Sweetback (SB): You’ve been very active in film-making over the past five years, starting with a series of shorts. Your recent projects have been edging towards feature length – with CLAUDIA QUI breaking the hour mark. Do you see yourself continuing to continue to switch between longer and shorter pieces, or are you focused mainly on features at this point?

Tonjia Atomic (TA): I have a few ideas for projects in the near future and they are of various lengths. I have plans for a few features and a few shorts. I do have more of an affinity for feature projects because of the nature of a longer piece. You can tell more of a story and get to know the characters better. You can immerse yourself into a whole world in a way that you can’t with a short film.

SB: When writing a piece like CLAUDIA QUI, do you go into it with an idea of its length ahead of time? Do the resources you already have available play into the process, or do you let the material dictate what will need to be assembled afterward?

TA: CLAUDIA QUI was a unique project for me. I wanted to make a more serious toned horror film entirely with improvisation. There was no scripted dialogue of any kind. I had a loose outline but even that changed as we filmed. Because of that, shooting was almost completely in order of scene with a few exceptions. It was a fun way to create the scenes, but very difficult when it came to editing the story together. I’m used to having a script as a blueprint. I didn’t have that for CLAUDIA QUI. I had no idea what I was going to get or how long it would be. I tried to assemble everything in a way that flowed and made sense. It was very nerve-wracking to let go of control that way, but I had decided to do it as an exercise and I had to just keep forcing myself to let go and sort of sculpt the pieces together in the end.

Awesome Ouija Board from Tonjia Atomic on Vimeo.

SB: You’re a woman of many talents – writer, director, actor, and musician. One of the incredible things about film-making is that it allows you to contribute all of your talents – and find new ones. Do you find all of these artistic endeavors to be equally fulfilling?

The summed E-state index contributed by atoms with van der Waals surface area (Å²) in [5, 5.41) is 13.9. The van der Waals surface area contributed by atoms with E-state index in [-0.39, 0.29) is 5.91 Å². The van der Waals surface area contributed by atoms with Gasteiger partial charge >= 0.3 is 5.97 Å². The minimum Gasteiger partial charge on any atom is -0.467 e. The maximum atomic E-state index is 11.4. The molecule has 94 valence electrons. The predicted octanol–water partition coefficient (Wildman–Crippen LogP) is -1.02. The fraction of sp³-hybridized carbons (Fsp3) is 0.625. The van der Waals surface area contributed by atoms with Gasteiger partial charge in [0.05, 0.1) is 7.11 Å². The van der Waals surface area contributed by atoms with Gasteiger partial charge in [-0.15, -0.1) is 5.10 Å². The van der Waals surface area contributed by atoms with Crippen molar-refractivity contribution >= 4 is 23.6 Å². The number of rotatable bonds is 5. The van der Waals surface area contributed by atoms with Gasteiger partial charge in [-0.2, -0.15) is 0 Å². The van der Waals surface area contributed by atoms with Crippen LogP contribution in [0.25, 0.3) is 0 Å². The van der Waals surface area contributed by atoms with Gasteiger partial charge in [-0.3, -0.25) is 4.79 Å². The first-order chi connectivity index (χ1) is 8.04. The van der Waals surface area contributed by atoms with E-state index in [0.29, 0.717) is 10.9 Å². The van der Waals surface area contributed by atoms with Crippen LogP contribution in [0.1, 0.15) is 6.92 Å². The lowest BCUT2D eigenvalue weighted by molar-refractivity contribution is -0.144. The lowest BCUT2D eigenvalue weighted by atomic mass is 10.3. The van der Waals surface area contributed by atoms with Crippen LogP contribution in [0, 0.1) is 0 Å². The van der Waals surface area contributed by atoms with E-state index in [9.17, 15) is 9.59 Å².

TA: Honestly, music is my first love. I stopped working on film and video projects for a few years while I was with the band Huh-Uh. We practiced and played out quite a bit so that was taking up a lot of my time. I was able to meld film-making and music when we would work on music videos. It wasn’t until Huh-Uh stopped practicing on a regular basis that I got into film-making again. I’m constantly looking to balance those two loves and, fortunately, there are moments when I get to work on both for the same project.

SB: While there are a number of striking things about the film, the one I was most impressed with was the lead performance of Barbara Burgio. Perhaps some of this is the result of her experience in performing music, but she’s so naturally comfortable and believable on-screen. Was the intention always for her to star, and how did she first get involved in the project?

TA: I created the project with Barbara and Don in mind. They are from the band Luminol who provided all of the music for the film. The original idea was always to create an improvised horror using Luminol’s music and Barbara and Don as the actors. It grew from there.